Friday, February 22, 2008

Drawergeeks: Monsters Under The Bed

This week's topic is "Monsters Under The Bed." As usual, I didn't have much time to really flesh anything out, so I stuck to my normal routine of doing a quickie over the last two nights. I am going to try to show you how I go about that in this poorly put together tutorial!

Above you see my rough doodle. I had the idea to reverse the "monster" role, and make the seemingly icky monster, afraid of the fleshy child. As I always say, if you don't have any good ideas, rip off Monster's Inc. At this stage things are a mess, but I can at least tell if it is gonna suck real bad.

This is the brush that I use in Photoshop for pretty much everything. I use a small version of this for sketching, and various sizes for my "marker comps." It gives almost a "wet pencil" look and allows me to keep things loose in my sketching stages. I know you wanted to know that.

At this stage I start laying in color under my rough sketch. Keep in mind, this is my method for handling a Drawergeeks piece that I have an hour and a half on. I actually am able to get a cleaner sketch than that... I promise. No really!!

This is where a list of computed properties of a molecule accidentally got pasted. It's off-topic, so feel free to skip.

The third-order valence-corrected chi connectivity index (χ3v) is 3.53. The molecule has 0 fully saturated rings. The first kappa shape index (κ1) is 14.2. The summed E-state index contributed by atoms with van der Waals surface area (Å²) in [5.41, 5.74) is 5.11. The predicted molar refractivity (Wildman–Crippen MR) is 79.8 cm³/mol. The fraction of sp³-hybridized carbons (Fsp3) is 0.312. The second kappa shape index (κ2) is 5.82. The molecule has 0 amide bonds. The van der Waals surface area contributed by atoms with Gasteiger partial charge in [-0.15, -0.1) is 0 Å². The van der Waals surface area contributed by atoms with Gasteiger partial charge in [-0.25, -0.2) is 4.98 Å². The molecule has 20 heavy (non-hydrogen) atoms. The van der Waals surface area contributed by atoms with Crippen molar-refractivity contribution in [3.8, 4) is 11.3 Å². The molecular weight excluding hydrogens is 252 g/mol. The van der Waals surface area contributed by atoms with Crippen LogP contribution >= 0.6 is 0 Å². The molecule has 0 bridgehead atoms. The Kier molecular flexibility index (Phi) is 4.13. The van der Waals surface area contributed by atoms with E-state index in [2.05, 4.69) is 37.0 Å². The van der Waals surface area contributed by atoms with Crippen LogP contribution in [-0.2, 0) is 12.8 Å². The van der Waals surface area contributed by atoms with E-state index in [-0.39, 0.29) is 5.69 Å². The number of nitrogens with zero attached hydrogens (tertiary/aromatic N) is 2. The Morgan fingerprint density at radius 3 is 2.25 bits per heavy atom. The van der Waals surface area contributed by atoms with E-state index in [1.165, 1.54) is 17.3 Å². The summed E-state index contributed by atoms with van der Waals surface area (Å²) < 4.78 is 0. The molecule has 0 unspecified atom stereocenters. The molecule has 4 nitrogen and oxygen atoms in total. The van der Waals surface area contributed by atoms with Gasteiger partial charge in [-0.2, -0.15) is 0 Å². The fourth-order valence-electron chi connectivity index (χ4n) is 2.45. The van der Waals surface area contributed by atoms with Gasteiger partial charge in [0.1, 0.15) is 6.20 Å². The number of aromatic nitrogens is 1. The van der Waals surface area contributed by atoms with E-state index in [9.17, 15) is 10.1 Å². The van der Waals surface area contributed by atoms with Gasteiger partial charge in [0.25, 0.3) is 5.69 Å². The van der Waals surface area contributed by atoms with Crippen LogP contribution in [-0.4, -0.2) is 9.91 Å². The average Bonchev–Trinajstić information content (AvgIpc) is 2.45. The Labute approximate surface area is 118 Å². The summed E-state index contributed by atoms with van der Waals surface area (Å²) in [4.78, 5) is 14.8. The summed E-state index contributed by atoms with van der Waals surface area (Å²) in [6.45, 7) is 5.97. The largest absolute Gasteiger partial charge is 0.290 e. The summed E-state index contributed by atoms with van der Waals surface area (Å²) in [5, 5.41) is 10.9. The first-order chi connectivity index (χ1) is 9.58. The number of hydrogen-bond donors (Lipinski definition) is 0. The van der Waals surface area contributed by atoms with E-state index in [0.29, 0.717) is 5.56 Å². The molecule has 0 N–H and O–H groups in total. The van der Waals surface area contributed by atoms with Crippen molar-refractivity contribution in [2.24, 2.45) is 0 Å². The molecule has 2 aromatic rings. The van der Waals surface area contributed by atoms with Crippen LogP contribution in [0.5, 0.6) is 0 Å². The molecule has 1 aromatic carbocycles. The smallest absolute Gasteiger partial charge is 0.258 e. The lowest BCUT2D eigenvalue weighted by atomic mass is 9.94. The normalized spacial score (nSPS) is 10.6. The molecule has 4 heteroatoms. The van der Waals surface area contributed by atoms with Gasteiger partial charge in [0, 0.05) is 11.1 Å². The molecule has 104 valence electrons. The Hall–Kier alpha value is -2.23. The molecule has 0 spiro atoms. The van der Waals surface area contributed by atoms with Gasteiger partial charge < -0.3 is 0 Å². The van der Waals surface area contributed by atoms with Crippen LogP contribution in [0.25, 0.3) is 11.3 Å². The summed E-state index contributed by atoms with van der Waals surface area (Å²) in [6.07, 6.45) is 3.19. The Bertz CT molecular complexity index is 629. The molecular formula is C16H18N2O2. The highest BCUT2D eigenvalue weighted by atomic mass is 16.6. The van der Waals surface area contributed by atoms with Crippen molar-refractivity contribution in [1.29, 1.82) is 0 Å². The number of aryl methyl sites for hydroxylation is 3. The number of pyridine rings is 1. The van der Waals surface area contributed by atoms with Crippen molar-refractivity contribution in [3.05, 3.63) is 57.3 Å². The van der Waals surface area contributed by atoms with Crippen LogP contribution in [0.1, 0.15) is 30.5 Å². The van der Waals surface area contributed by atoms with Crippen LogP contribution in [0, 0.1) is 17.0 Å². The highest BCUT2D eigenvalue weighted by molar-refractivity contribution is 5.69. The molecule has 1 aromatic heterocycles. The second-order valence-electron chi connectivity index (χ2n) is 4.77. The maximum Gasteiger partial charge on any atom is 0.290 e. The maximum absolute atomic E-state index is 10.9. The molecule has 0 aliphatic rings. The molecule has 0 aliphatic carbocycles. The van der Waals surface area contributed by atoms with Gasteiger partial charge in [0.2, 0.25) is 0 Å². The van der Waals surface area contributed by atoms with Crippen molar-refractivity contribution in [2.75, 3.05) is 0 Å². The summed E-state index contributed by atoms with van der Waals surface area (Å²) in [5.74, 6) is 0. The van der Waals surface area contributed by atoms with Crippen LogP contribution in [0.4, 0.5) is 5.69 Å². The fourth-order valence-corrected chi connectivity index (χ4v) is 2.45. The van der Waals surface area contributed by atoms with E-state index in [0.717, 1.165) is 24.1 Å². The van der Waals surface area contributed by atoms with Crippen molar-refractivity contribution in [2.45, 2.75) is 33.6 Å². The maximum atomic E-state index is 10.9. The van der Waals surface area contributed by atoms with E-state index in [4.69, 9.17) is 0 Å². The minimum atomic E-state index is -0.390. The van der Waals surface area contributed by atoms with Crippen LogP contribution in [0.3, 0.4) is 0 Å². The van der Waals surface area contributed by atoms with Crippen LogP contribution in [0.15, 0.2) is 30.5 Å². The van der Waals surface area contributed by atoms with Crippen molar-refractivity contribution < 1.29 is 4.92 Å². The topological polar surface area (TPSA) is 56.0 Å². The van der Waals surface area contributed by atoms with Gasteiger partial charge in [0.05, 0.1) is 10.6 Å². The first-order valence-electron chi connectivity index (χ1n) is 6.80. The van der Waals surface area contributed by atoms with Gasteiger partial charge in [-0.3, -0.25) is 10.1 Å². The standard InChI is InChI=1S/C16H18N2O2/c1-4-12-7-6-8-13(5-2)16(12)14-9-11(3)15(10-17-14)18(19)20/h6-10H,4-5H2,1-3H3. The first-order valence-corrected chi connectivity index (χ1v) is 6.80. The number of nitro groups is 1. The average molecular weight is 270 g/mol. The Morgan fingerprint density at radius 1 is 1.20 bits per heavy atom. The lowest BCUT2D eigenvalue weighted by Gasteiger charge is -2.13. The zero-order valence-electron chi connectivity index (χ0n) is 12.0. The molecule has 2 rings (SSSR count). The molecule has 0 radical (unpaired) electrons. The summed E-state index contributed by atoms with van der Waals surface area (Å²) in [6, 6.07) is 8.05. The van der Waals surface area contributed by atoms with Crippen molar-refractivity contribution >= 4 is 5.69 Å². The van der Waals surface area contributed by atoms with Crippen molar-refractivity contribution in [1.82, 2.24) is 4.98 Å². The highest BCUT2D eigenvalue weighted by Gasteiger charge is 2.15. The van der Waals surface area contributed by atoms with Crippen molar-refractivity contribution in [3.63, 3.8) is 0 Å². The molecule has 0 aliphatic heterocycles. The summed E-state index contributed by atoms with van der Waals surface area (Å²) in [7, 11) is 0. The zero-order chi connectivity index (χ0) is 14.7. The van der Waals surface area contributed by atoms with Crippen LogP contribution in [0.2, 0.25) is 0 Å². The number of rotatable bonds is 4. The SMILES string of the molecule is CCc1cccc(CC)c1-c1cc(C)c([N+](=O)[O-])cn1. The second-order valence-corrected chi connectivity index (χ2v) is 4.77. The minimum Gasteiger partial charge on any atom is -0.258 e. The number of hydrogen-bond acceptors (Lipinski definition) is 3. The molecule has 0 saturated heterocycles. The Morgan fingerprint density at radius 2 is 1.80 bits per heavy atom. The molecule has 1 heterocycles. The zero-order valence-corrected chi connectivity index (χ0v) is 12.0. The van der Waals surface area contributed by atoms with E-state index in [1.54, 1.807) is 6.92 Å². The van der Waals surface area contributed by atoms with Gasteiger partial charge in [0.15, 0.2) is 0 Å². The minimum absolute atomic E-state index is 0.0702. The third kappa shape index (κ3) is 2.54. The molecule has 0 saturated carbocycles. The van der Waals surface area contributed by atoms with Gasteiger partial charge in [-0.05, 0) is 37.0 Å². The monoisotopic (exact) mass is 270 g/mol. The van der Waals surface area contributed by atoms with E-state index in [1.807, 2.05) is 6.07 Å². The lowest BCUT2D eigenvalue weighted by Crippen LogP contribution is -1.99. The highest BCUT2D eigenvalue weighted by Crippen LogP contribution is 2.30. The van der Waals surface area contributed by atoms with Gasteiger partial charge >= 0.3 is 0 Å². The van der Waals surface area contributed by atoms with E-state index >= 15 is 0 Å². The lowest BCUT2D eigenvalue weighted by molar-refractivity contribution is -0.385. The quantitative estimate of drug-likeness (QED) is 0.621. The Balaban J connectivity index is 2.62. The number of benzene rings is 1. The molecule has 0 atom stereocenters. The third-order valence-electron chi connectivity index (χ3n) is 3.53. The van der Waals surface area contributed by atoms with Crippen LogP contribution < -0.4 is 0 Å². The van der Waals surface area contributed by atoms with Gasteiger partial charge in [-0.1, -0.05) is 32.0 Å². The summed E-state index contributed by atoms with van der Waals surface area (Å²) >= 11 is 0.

Boring brush shot! This is the awesome "Pastel" type brush in Photoshop that I use for.. well... a pastel look. I have messed around with the controls and I have it set to give me thicks and thins based on the pen pressure. All very scientific stuff. Possibly even magic.

And after skipping ahead several steps because I forgot to save the stages, we arrive at my "final" product. Super loose, but it gets the point across. I hope you enjoyed the mess!


NelsonG said...

Super sweet to see the process! Great feel!

Kim Herbst said...

Love the tutorial! I would've forgotten to save ANY...images. Hence my lack of tutorials. Very nice painting, great texture from the brushes!

mike said...

ah cool! thanks for posting that, jeremy. i gotta make me one of those pastel brushes

Tyler said...

Great work. Thanks for the brush comments. I too like to mess around with the different strokes, and it's helpful to see what other artists are using.